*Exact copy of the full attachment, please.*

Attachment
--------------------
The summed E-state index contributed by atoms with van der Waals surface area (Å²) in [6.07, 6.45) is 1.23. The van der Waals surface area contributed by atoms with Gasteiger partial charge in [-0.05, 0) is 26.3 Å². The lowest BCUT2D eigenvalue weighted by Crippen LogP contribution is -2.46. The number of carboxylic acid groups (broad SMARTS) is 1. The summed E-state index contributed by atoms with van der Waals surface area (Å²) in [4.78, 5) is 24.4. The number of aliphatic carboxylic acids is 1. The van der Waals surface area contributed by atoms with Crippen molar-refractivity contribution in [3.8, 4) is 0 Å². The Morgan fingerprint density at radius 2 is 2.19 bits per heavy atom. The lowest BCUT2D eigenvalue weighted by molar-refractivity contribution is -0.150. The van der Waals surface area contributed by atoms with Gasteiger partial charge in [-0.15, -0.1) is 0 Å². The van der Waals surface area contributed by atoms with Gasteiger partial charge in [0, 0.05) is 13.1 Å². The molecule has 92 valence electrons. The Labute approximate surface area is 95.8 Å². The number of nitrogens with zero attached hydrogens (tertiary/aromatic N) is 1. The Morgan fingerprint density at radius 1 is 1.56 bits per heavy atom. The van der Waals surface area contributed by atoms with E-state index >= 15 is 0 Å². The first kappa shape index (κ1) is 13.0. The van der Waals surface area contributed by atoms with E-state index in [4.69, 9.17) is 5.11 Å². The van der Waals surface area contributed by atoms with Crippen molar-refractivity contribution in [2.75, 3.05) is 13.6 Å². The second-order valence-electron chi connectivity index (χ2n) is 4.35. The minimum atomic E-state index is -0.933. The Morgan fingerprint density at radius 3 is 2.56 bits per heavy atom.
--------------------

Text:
The summed E-state index contributed by atoms with van der Waals surface area (Å²) in [6.07, 6.45) is 1.23. The van der Waals surface area contributed by atoms with Gasteiger partial charge in [-0.05, 0) is 26.3 Å². The lowest BCUT2D eigenvalue weighted by Crippen LogP contribution is -2.46. The number of carboxylic acid groups (broad SMARTS) is 1. The summed E-state index contributed by atoms with van der Waals surface area (Å²) in [4.78, 5) is 24.4. The number of aliphatic carboxylic acids is 1. The van der Waals surface area contributed by atoms with Crippen molar-refractivity contribution in [3.8, 4) is 0 Å². The Morgan fingerprint density at radius 2 is 2.19 bits per heavy atom. The lowest BCUT2D eigenvalue weighted by molar-refractivity contribution is -0.150. The van der Waals surface area contributed by atoms with Gasteiger partial charge in [-0.15, -0.1) is 0 Å². The van der Waals surface area contributed by atoms with Gasteiger partial charge in [0, 0.05) is 13.1 Å². The molecule has 92 valence electrons. The Labute approximate surface area is 95.8 Å². The number of nitrogens with zero attached hydrogens (tertiary/aromatic N) is 1. The Morgan fingerprint density at radius 1 is 1.56 bits per heavy atom. The van der Waals surface area contributed by atoms with E-state index >= 15 is 0 Å². The first kappa shape index (κ1) is 13.0. The van der Waals surface area contributed by atoms with E-state index in [4.69, 9.17) is 5.11 Å². The van der Waals surface area contributed by atoms with Crippen molar-refractivity contribution in [2.75, 3.05) is 13.6 Å². The second-order valence-electron chi connectivity index (χ2n) is 4.35. The minimum atomic E-state index is -0.933. The Morgan fingerprint density at radius 3 is 2.56 bits per heavy atom.